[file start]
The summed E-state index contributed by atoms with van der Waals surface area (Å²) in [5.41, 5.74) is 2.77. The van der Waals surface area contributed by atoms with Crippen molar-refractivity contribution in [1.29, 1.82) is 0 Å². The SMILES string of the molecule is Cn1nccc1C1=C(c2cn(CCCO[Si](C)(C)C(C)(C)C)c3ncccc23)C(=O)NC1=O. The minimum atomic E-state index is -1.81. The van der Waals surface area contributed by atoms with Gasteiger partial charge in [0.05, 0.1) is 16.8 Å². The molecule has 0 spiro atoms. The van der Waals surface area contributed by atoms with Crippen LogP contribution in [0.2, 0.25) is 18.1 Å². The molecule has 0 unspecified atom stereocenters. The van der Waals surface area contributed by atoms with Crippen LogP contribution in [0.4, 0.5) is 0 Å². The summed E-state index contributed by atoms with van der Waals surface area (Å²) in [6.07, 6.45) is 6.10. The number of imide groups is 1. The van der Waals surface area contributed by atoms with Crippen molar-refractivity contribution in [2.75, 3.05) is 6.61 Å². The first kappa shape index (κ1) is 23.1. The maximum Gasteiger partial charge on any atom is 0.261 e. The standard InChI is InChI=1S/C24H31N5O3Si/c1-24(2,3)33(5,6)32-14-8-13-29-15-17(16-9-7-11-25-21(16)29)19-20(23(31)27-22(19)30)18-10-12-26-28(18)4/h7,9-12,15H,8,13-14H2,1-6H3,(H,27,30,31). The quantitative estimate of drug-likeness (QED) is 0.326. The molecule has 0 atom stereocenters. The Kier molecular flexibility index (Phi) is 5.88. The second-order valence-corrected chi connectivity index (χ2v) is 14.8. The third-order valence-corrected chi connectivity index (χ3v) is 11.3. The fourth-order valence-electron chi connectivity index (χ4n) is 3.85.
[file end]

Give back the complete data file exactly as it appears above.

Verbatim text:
The summed E-state index contributed by atoms with van der Waals surface area (Å²) in [5.41, 5.74) is 2.77. The van der Waals surface area contributed by atoms with Crippen molar-refractivity contribution in [1.29, 1.82) is 0 Å². The SMILES string of the molecule is Cn1nccc1C1=C(c2cn(CCCO[Si](C)(C)C(C)(C)C)c3ncccc23)C(=O)NC1=O. The minimum atomic E-state index is -1.81. The van der Waals surface area contributed by atoms with Gasteiger partial charge in [0.05, 0.1) is 16.8 Å². The molecule has 0 spiro atoms. The van der Waals surface area contributed by atoms with Crippen LogP contribution in [0.2, 0.25) is 18.1 Å². The molecule has 0 unspecified atom stereocenters. The van der Waals surface area contributed by atoms with Crippen LogP contribution in [0.4, 0.5) is 0 Å². The summed E-state index contributed by atoms with van der Waals surface area (Å²) in [6.07, 6.45) is 6.10. The number of imide groups is 1. The van der Waals surface area contributed by atoms with Crippen molar-refractivity contribution in [2.75, 3.05) is 6.61 Å². The first kappa shape index (κ1) is 23.1. The maximum Gasteiger partial charge on any atom is 0.261 e. The standard InChI is InChI=1S/C24H31N5O3Si/c1-24(2,3)33(5,6)32-14-8-13-29-15-17(16-9-7-11-25-21(16)29)19-20(23(31)27-22(19)30)18-10-12-26-28(18)4/h7,9-12,15H,8,13-14H2,1-6H3,(H,27,30,31). The quantitative estimate of drug-likeness (QED) is 0.326. The molecule has 0 atom stereocenters. The Kier molecular flexibility index (Phi) is 5.88. The second-order valence-corrected chi connectivity index (χ2v) is 14.8. The third-order valence-corrected chi connectivity index (χ3v) is 11.3. The fourth-order valence-electron chi connectivity index (χ4n) is 3.85.